- An update of PREA called the RACE for Children Act (RACE), which would expand the number of pediatric cancer drug treatments in development, passed the US Senate following House approval and heads to the President’s desk for signing.
The advocacy group Kids v. Cancer (KvC) announced in a press release how the RACE act can promote positive changes in pediatric cancer research by opening more lines of research access.
There are currently around 900 cancer drugs in development for adults, whereas drugs for children are greatly underdeveloped. If enacted as law, the RACE act to authorize the FDA to require companies developing cancer drugs for adults to also develop the drugs for children with cancer.
The group expressed praise for the bipartisan efforts in the House and Senate in getting the bill to its current stage.
“We are grateful to our champions in Congress: Senators Michael Bennet and Marco Rubio and Chairman Lamar Alexander and Ranking Democrat Patty Murray in the Senate; and Representatives Michael McCaul and G.K. Butterfield and Chairman Greg Walden and Ranking Democrat Frank Pallone in the House,” KvC said.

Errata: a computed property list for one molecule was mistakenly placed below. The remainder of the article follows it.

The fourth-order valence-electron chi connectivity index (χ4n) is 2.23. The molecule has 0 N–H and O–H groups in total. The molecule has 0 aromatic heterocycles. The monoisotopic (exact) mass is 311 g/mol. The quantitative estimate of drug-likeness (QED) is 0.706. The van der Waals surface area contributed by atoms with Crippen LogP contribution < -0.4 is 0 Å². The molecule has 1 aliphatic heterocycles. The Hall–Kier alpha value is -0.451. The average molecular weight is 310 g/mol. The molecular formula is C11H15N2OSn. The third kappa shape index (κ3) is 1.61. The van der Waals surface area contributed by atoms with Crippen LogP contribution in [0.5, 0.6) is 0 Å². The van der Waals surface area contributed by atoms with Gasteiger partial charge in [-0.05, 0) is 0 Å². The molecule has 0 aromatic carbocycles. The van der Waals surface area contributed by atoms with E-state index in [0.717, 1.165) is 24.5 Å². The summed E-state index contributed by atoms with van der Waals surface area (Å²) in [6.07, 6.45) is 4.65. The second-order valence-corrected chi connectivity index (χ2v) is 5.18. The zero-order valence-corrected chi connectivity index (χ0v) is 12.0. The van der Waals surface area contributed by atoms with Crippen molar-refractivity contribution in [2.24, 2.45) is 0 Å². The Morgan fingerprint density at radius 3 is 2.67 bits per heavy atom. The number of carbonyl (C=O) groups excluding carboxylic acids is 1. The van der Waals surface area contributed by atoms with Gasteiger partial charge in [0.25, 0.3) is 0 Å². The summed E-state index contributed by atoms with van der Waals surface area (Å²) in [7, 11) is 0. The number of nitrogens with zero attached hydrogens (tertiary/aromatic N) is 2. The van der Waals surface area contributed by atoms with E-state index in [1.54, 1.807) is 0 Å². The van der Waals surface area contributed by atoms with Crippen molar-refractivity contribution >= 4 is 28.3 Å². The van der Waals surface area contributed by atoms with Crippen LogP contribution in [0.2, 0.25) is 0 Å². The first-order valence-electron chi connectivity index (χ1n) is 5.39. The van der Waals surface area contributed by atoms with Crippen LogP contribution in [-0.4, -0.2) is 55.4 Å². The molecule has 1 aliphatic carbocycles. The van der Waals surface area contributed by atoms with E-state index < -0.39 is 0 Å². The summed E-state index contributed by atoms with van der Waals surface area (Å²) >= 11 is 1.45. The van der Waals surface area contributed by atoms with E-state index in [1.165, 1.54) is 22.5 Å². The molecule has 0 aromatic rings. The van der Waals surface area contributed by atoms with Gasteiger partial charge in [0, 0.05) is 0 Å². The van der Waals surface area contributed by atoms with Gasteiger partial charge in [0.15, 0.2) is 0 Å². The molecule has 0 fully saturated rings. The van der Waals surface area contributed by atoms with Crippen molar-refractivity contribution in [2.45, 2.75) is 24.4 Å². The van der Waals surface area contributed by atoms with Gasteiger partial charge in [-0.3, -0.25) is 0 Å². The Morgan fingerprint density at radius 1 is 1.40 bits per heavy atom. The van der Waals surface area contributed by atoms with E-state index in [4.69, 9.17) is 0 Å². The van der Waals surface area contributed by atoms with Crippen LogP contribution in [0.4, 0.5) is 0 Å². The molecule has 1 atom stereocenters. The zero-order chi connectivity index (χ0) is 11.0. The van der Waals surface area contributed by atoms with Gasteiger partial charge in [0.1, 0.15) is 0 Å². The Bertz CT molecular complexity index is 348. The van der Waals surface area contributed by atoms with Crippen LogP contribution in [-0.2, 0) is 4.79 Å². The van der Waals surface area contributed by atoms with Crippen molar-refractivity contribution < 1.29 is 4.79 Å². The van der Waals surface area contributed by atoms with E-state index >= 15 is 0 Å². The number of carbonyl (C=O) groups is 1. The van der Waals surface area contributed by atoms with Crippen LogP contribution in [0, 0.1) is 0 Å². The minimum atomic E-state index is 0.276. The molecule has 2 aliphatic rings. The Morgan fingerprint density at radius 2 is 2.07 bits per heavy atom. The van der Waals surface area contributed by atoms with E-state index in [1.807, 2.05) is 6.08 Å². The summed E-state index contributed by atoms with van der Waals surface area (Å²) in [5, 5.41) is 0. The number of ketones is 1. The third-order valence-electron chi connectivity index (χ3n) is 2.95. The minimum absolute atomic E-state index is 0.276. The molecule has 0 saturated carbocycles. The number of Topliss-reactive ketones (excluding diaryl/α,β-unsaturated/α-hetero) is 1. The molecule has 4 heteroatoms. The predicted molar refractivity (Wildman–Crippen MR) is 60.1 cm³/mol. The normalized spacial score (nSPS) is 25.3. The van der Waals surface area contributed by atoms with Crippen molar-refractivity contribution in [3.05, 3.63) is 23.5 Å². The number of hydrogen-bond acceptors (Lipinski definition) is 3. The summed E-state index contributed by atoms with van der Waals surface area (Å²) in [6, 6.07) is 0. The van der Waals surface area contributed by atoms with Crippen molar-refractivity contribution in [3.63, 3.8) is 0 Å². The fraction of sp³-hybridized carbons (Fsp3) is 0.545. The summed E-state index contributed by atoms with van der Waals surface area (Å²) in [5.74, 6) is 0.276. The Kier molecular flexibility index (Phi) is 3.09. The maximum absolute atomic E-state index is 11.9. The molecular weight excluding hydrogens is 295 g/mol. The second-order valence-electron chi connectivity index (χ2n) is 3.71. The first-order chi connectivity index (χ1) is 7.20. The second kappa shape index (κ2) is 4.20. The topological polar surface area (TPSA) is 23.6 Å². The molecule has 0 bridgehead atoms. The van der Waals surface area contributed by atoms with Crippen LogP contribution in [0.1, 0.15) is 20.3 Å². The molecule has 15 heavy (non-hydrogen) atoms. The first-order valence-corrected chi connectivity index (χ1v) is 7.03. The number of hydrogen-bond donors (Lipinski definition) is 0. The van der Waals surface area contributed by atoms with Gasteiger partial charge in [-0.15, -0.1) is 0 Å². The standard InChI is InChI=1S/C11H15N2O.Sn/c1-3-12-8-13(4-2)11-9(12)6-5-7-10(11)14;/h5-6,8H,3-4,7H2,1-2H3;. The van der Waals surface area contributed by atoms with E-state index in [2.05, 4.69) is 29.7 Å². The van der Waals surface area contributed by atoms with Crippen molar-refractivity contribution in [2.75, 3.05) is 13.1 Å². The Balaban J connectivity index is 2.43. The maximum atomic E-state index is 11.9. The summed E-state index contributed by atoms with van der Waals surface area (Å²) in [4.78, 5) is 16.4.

“This could not have been done without their leadership and commitment and without the extraordinary efforts of their able staff.”
KvC stated that once the law took into effect, kids with cancer will have more novel drugs and clinical trials open to them. Other expansions include new information access that pediatric oncologists will have about cancer drugs that might help their kids, what the dosage of the drugs should be, and whether the drugs are safe.
Previously, PREA did not account for cancer drugs because pediatric cancer occurs based on DNA changes early in life, unlike adult cancers that are mostly caused by environmental risk factors.
The RACE law updates PREA by requiring drug development companies to undertake PREA studies of their drugs in children, when the molecular target of their drug is relevant to a child’s cancer. The updates also would end the exemption of PREA obligations for cancer drugs with orphan designations if the molecular target of their drug is relevant to a child’s cancer.
KvC also expressed its gratitude to the FDA for its input at congressional hearings and discussions in regard to the bill’s technicalities.